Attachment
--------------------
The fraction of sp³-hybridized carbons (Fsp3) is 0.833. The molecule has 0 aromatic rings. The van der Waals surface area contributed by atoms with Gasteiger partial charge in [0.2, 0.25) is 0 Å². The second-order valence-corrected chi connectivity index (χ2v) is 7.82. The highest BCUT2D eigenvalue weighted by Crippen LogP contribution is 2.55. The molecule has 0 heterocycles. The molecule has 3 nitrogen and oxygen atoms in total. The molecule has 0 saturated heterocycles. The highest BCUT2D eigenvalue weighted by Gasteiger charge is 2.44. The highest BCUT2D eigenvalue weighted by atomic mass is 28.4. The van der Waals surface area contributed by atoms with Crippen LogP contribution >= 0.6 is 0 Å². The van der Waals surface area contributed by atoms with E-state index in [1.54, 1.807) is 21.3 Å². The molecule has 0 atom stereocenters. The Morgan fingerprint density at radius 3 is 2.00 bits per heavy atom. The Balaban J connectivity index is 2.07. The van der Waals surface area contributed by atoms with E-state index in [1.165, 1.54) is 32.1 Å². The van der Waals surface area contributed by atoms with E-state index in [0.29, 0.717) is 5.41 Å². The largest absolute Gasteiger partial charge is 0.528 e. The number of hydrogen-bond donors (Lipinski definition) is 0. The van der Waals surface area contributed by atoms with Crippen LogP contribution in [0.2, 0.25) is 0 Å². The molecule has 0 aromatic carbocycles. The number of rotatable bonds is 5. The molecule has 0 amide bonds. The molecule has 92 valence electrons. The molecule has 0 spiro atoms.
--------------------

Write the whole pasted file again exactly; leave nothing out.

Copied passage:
The fraction of sp³-hybridized carbons (Fsp3) is 0.833. The molecule has 0 aromatic rings. The van der Waals surface area contributed by atoms with Gasteiger partial charge in [0.2, 0.25) is 0 Å². The second-order valence-corrected chi connectivity index (χ2v) is 7.82. The highest BCUT2D eigenvalue weighted by Crippen LogP contribution is 2.55. The molecule has 0 heterocycles. The molecule has 3 nitrogen and oxygen atoms in total. The molecule has 0 saturated heterocycles. The highest BCUT2D eigenvalue weighted by Gasteiger charge is 2.44. The highest BCUT2D eigenvalue weighted by atomic mass is 28.4. The van der Waals surface area contributed by atoms with Crippen LogP contribution >= 0.6 is 0 Å². The van der Waals surface area contributed by atoms with E-state index in [1.54, 1.807) is 21.3 Å². The molecule has 0 atom stereocenters. The Morgan fingerprint density at radius 3 is 2.00 bits per heavy atom. The Balaban J connectivity index is 2.07. The van der Waals surface area contributed by atoms with E-state index in [1.165, 1.54) is 32.1 Å². The van der Waals surface area contributed by atoms with E-state index in [0.29, 0.717) is 5.41 Å². The largest absolute Gasteiger partial charge is 0.528 e. The number of hydrogen-bond donors (Lipinski definition) is 0. The van der Waals surface area contributed by atoms with Crippen LogP contribution in [0.2, 0.25) is 0 Å². The molecule has 0 aromatic carbocycles. The number of rotatable bonds is 5. The molecule has 0 amide bonds. The molecule has 92 valence electrons. The molecule has 0 spiro atoms.